Age Friendly Neighborhoods

Issues Addressed:
Housing Costs Housing Options Multigenerational

What is it?

Age-friendly neighborhoods are places that address the needs of younger and older adults that may move away from their community due to a lack of housing that fits their needs. Typically, younger adults that hope to buy their first home and older adults that want to downsize are looking for similar housing essentials: smaller and easierto-maintain homes that are affordable. Older adults in particular may also want singlelevel living arrangements.

Communities who answer yes to the following questions may want this tool:

  • Are long time residents leaving your community because there are no options available for them to downsize or age in place?
  • Are young adults who grew up and want to stay in the community unable to find local, affordable starter homes?
  • Are existing residents finding their two-story homes burdensome and are looking for one-story homes?
  • Are the businesses, agencies, and educational institutions in your community unable to attract workers on every level due to the lack of housing in your community?

An age-friendly neighborhood has multiple attributes that attracts younger and older adults, including:

  • Accessible single-level living options such as first floor bed/bath, kitchen and living space.
  • Smaller and easier-to-maintain homes and yards.
  • Homes that are accessible for all abilities (incorporating universal design elements).
  • Shared infrastructure and amenities to reduce costs and increase social engagement.
  • Homes that offer quality-of-life essentials such as a nearby library, parks and recreation programs, and walking trails or sidewalks.

How can it help?

Age-friendly neighborhoods can

  • Enable residents to age-in-place.
  • Retain young people in their hometowns.
  • Prevent economic losses due to workers leaving their community in search of adequate housing.
  • Create housing that meets the needs of residents of all ages and abilities.
  • Provide incentives to build smaller, more affordable, low-maintenance homes.
  • Maintain or increase local tax revenue by maintaining demand for housing.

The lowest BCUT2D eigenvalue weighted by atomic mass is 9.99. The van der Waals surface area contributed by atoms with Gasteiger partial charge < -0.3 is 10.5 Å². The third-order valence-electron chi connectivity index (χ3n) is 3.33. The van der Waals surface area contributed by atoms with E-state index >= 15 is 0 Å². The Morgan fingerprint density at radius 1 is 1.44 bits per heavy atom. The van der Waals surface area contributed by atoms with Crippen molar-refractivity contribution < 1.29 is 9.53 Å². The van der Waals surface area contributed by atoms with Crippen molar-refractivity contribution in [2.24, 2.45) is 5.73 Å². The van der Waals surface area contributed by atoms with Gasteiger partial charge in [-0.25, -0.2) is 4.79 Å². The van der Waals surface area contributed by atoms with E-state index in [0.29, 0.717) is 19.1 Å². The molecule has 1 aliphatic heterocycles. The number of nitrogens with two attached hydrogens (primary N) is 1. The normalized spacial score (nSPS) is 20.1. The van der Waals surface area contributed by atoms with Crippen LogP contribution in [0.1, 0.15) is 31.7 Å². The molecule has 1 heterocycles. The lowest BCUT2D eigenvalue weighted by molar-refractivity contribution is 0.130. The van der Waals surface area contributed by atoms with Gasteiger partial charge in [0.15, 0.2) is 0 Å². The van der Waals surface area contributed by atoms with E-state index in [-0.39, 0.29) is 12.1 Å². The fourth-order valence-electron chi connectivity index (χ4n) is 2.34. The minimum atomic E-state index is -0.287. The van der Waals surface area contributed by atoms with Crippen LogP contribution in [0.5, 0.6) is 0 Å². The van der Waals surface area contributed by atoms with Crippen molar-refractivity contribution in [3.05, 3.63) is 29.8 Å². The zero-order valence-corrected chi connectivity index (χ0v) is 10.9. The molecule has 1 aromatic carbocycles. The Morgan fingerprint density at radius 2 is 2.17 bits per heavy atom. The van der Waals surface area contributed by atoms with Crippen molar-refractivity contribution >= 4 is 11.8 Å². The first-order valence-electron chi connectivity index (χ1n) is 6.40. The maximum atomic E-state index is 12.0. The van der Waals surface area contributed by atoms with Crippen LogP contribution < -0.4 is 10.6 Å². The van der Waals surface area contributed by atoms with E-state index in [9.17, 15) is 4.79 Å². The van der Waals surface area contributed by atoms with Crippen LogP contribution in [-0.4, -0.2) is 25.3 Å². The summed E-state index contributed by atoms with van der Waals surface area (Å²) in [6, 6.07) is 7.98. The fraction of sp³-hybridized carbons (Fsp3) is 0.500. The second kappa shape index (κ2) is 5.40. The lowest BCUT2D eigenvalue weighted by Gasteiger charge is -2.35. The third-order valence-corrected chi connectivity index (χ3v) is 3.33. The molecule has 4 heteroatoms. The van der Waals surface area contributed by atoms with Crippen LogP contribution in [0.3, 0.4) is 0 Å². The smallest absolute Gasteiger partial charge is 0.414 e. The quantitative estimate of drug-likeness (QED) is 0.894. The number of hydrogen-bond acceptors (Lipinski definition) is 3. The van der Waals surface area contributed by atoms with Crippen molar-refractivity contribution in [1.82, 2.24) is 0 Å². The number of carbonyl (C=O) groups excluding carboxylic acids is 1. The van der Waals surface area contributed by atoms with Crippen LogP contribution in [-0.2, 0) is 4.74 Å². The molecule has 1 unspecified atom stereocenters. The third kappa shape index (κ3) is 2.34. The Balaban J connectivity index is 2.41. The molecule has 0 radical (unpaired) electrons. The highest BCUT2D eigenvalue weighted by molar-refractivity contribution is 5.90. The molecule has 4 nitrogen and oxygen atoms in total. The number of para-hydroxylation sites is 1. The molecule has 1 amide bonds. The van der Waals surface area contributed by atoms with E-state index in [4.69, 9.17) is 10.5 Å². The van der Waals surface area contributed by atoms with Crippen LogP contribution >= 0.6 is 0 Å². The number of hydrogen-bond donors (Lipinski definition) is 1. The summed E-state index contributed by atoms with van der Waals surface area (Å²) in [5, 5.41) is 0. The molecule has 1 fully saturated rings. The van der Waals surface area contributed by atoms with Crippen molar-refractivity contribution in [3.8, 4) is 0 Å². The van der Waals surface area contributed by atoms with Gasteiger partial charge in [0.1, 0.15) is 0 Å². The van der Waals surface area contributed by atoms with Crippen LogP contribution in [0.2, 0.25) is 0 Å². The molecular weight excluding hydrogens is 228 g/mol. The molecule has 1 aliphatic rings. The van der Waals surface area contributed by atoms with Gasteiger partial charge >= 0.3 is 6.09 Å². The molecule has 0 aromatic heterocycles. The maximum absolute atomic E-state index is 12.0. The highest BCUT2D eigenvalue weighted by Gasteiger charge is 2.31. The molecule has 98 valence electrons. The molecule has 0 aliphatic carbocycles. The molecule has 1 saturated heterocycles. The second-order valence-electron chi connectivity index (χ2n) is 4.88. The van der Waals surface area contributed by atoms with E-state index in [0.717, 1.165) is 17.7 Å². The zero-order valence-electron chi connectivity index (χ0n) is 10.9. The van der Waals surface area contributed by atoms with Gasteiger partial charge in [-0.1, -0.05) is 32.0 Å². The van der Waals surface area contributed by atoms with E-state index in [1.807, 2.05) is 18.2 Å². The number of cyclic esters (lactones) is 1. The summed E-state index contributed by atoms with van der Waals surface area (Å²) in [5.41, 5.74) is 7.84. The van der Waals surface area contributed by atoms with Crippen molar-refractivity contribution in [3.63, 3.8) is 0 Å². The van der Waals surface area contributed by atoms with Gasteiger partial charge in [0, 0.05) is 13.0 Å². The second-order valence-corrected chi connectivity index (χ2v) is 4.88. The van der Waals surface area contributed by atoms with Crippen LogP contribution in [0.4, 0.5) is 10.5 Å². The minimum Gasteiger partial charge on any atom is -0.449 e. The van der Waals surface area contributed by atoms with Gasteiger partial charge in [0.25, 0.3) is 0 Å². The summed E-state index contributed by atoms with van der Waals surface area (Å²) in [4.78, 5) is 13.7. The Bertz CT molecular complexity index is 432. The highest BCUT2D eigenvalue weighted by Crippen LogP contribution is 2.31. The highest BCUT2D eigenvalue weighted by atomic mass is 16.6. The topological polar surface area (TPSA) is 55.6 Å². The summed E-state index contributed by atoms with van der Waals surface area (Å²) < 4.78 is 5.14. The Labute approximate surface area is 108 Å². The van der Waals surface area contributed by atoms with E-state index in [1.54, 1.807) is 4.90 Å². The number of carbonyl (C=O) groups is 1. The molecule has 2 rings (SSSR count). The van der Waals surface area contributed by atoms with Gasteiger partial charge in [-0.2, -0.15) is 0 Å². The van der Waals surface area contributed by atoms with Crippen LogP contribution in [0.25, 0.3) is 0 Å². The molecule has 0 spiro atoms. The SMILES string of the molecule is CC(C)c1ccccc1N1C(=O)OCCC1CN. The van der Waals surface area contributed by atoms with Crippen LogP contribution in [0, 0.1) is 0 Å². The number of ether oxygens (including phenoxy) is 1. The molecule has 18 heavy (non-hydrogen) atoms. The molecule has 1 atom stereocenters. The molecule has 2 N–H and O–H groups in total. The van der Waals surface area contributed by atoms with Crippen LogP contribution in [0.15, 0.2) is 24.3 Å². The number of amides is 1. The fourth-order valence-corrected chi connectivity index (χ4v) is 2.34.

Getting Started

  1. Assess your community’s changing demographics through data analysis and public engagement. Identify whether your community’s lack of housing options is causing age cohorts to move away (especially young people and seniors).
  2. Assess existing subdivision regulations and residential zoning rules. Identify any rules that are preventing the development of housing that meets the community’s needs or provisions (such as cluster and open space housing districts) that could be easily adapted to create more age-friendly communities.
  3. Assess the infrastructure associated with age-friendly neighborhoods, such as sidewalks, open spaces, outdoor furniture like benches, playgrounds, snow plowing capacity (for streets and sidewalks), and more. Identify any areas in your community that are particularly well-served or underserved with these infrastructures.
  4. Create zoning rules for existing and/or new neighborhood developments that incentivize (through density bonuses) or require age-friendly housing. Some key components that might be required or incentivized include:
    1. First-floor main bedrooms and bathrooms
    2. Maximum building square footages and/or bedroom counts
    3. Accessible (no-step) thresholds
    4. Universal design requirements
    5. Shared amenities (community spaces, playgrounds)
    6. Sidewalks and other age-friendly infrastructures required.


  • A specific element of age-friendly neighborhoods can be incorporated into any type of residential building, specifically requiring units (or a minimum percentage) be built to universal design standards. Universal design standards are typically standards that ensure accessibility to the home regardless of ability, including provisions for people in wheelchairs or using walkers, lowvision and blind people, and people with hearing difficulties. Universal design features include:
    • No step entry
    • Wide doorways and wide hallways
    • Walk-in showers with grab bars and/or benches
    • Thresholds flush with floors throughout
    • Kitchen layouts and appliances that accommodate wheelchair use
    • Easy access light switches and other components